Grease The Musical Review | Opera House | Manchester
Bringing a feel-good frenzy of rearranged tracks, catsuits and cars, Grease the Musical returns for a restrained renovation of its 1978 film.
The California teen musical sees Australian Sandy Dee attempt to rekindle a lost summer fling after relocating to Rydell High School in which her American summer love, Danny Zuko happens to reside. With a capable cast donning the Pink Ladies cardigan and the timeless leather jackets taken up by Dan Patridge (Danny) and Paul French (Kenickie), the live show packs its own memorable punch.
Director Nikolai Foster prioritises the energy of the movie with a lovingly remodelled production that turns up the heat and volume on all of your favourite filmed scenes. However, the live shows new formation of the classics will shock die-hard fans of the feature film as Foster chooses an unfaithful retelling that ties in unfamiliar songs like the Tattoo Song and Mooning for its large cast of characters to seize. Illustrated with dazzling set pieces and props, this lyrical look at the lives of the untamed youth plays out a multitude of stories surrounding friendship, love and a fear of the future. Magnified by the musically gifted cast led by Patridge and Ellie Kingdon (Sandy), the show keeps the iconic movie characters at the forefront, with Partridge giving an amusing John Travolta impression.
This production has been dramatically edited for the overly familiar crowd, including additional dialogue and scenes that tamper with the old faithful story formula, almost beyond recognition. As the show removes some of the expected visuals, it draws its strength from the company who do an admirable job peddling the unfamiliar stage material to the Opera House audience. Patridge brings an energetic and impressive performance, with the moves to match his solid vocals, but the shows countless bops means that the majority of the ensemble have their own time to shine without him in the picture. A memorable solo performance by Tendai Rinomhota (Rizzo) for the song, There Are Worse Things I Could Do was only upstaged by the cheers of the crowd, who were determined to join the live production.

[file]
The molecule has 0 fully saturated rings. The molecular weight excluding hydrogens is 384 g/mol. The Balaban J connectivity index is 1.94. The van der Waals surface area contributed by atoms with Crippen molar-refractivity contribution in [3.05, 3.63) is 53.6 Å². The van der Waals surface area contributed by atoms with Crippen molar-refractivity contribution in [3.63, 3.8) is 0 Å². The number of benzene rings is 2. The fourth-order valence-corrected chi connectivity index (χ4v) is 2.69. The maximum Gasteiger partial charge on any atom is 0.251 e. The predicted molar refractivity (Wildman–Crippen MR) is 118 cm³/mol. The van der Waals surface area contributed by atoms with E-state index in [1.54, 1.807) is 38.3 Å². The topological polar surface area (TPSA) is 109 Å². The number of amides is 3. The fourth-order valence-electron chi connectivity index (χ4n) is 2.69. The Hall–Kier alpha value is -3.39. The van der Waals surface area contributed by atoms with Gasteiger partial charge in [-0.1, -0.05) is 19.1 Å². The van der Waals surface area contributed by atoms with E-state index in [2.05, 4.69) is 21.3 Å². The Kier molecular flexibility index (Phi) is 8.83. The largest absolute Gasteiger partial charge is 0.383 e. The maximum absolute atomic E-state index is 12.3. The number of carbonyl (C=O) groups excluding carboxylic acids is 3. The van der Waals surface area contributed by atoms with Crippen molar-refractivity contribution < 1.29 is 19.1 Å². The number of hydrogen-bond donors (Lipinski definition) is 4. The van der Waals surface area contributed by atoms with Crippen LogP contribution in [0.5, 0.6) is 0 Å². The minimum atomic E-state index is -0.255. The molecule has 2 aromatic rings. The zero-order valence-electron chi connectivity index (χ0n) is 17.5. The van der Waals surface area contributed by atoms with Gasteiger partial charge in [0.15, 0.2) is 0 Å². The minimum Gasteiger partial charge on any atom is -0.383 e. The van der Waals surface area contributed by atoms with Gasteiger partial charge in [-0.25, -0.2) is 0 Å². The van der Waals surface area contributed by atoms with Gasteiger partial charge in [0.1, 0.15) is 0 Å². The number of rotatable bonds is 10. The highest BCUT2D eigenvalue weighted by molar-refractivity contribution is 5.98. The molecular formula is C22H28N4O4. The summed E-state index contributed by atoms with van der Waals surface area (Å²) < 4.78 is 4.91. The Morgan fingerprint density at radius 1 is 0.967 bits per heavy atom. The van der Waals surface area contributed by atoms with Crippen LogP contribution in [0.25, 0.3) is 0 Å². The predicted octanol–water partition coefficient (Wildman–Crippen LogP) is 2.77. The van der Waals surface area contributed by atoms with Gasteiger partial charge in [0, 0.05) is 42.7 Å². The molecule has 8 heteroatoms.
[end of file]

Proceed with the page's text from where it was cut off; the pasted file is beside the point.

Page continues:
Packed with intense dance routines and absurd dream sequences, the musicals strong arrangements include layered backstories for its enormous cast and merges colourful fantasy sequences to deliver contagious fun. Classmate and aspiring beautician, Frenchy (Marianna Neofitou) is determined to find her footing outside of the school, but her lack of effort summons a personalised guardian angel in the form of Peter Andre. Brightening the stage with a heavenly and smoke-filled performance of Beauty School Drop Out, the mysterious maestro's double appearance as presenter Vince Fontaine and Teen Angel ensure that he takes centre stage throughout the show.
Shifting its scenery from the Burger Palace to the back alley, the musical moves rapidly with its flashy and striking performances choreographed by Arlene Phillips, coming in thick and fast. Anyone married to the original film will be frustrated with this enthusiastically constructed, heart-filled remix that boasts a high-quality cast and completely distorted production. The live shows unique reimaginings are also its shortcomings as brand-new songs performed are difficult to decipher over the powerful live band and cannot be sung along to by the audience. Also, despite Grease initially opening as a stage show in 1971, audiences are primarily only acquainted with its 1978 film, making the numerous deviations from its live plot a puzzling choice. Nevertheless, this show is so slick, that you will want to be a part of it, and despite Grease’s unforgiving portrayal of teen life, you are bound to enjoy heading back to high school for this sugar-coated slice of American pie. The jukebox collection of 70’s throwbacks are given a handful of karaoke revivals, including renditions of Greased Lightnin’ and We Go Together that necessitate audience participation when performed live. Combined with the titled classic courtesy of Frankie Valli, Grease the Musical will have you believing you were Born To Hand Jive.